This study had several limitations, some of which are related to our data source and methodological approach in estimating the causal effect of increasing ART dispense length on retention (IV analysis) and are described in previous work [7]. Lasso regression selects the variables with the strongest effects on the outcome [24, 27], not necessarily the variables most commonly used to consider treatment options in clinical practice. Variable selection by this process may not be intuitive for clinicians. To note, we did not identify sex, age, or BMI as variables to evaluate for heterogeneity in the intervention effect. The variables in which we identified heterogeneity in the intervention effect are highly dependent on this specific Haitian population. Populations with different distributions of individual demographic and clinical characteristics would likely see different subgroups emerge from a similar analytic approach; targeted policies around optimal ART prescription length based on subgroup defining characteristics could be warranted in other settings. Additionally, our EHR database does not reliably capture data to identify men who have sex with men, commercial sex workers, and people who inject drugs; these are often critical populations to consider when optimizing differentiated care strategies. Not characterizing this information in our study sample may limit the ability to generalize our findings to these specific populations or to settings in which the HIV epidemic is concentrated in these populations. Finally, we were unable to precisely estimate the effect of increasing ART dispenses within the defined subgroups at longer ART dispense lengths (longer than 4 months as suggested by our previous analyses) due to limitations in sample size.

However, our approach capitalized on a large population of PWH for most of the other subgroups, our study database contains medical records for a large proportion of Haitians seeking HIV-services, and was able to provide insight into whether further refinement of ART guidelines for Haiti was justifiable. There is a need to balance optimizing individual or subgroup outcomes with ease in guideline and policy implementation and monitoring. A general, uniform policy relating to clinical guidelines appears to be suitable for Haiti. The iSanté EHR allows for the consideration of individual characteristics linked to specific health outcomes and this availability of data allows analysts to run sub-group analyses in order to shape guidelines; however, in many settings, the receipt of monitoring information for analysts is most common in the aggregate [28,29,30]. Additionally, a general guideline of one ART interval length recommendation for all PHW lends well to economic evaluations at the national level [31, 32], where the subgroup defining characteristics may be hard to quantify for an entire population. This general strategy of one ART interval length guideline for all ART recipients could be desirable for other countries that wish to adopt extended ART intervals as a part of their national strategic plan to manage HIV.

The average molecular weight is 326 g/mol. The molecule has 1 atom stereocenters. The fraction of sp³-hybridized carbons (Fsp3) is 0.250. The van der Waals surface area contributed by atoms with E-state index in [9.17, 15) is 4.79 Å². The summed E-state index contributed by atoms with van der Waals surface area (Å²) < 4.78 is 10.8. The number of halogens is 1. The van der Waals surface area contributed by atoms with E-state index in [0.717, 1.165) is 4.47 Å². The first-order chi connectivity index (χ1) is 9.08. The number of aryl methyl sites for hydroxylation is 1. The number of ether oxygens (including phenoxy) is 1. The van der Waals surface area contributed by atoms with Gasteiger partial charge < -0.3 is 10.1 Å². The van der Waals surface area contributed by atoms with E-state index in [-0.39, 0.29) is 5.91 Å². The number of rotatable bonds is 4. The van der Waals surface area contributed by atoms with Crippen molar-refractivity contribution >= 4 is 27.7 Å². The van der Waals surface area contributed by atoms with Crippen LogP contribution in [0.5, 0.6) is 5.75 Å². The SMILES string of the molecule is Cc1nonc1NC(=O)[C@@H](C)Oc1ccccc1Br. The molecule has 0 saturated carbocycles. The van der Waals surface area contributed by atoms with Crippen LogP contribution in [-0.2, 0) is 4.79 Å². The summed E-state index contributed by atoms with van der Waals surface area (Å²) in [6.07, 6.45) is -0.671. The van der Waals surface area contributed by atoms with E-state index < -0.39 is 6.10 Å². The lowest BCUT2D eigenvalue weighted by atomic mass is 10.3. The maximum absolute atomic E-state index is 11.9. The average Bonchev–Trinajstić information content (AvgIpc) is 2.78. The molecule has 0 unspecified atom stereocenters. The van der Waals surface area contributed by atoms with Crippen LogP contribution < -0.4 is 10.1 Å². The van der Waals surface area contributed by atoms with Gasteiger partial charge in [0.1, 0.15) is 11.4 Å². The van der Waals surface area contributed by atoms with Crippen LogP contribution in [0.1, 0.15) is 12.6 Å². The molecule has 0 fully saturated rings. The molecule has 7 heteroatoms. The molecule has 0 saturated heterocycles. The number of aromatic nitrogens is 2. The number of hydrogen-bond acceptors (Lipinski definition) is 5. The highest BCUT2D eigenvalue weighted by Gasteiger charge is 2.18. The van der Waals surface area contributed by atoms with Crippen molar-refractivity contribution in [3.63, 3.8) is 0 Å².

These results also provide salient information for care delivery systems in the context of the COVID-19 pandemic and the health system challenges it has engendered. The COVID-19 pandemic has threatened the ART medication supply for over 70 countries due to severely reduced land and air transport services [33]. If medication supplies are limited, our analyses may suggest prioritizing longer ART intervals for groups that would likely experience the most clinical benefit from extended dispensing intervals, such as those in more severe HIV, provided that these individuals receive the appropriate care for the conditions causing the severe morbidity, as antiretrovirals are only one dimension of care for PWH. Extended dispense intervals also helps to ensure that individuals do not run out of medications, even if scheduled visits or check-ins are cancelled or they cannot reach the clinic for the scheduled appointment.

Future research regarding subgroup analysis may be used to characterize the effect of extending ART dispensing intervals among critical populations, such as men who have sex with men, commercial sex workers, and people who inject drugs, to achieve more ambitious 95-95-95 targets for 2030 [34]. These populations are often disproportionally burdened by HIV and frequently experience social and structural barriers to care that hinder ART initiation and ART retention [35, 36]. The effect of extending ART intervals among HIV risk category groups represents area of future research to explore in Haiti. Although iSanté does capture information on transmission risk category, the completeness of this data field can be highly variable and subject to social desirability bias. However, other health information systems may capture this information more consistently and could evaluate the effect of extended ART dispensing intervals on these populations specifically.


All of the subgroups defined by WHO clinical stage experienced a benefit of extending ART dispensing intervals by 30 days to retention in care at 1 year after ART initiation. Although there was some heterogeneity in WHO staging impacts of a 30-day increase in ART dispensing, the effects went in the same direction and were of similar magnitude. Differentiated prescribing guidelines do not appear to be warranted. Therefore, one, standardized recommendation for ART dispensing length for new ART clients is appropriate for Haiti treatment guidelines. Based on our previous population-based analysis, starting new ART recipients on ART intervals of 3-4 months in length [7], after the possibility of medication toxicity has been ruled out, should be appropriate for most PWH groups. Our results are additionally consistent with our previous analysis in that those already on longer ART intervals may not experience as much of a benefit to retention in further extending dispensing interval as those on shorter dispense lengths.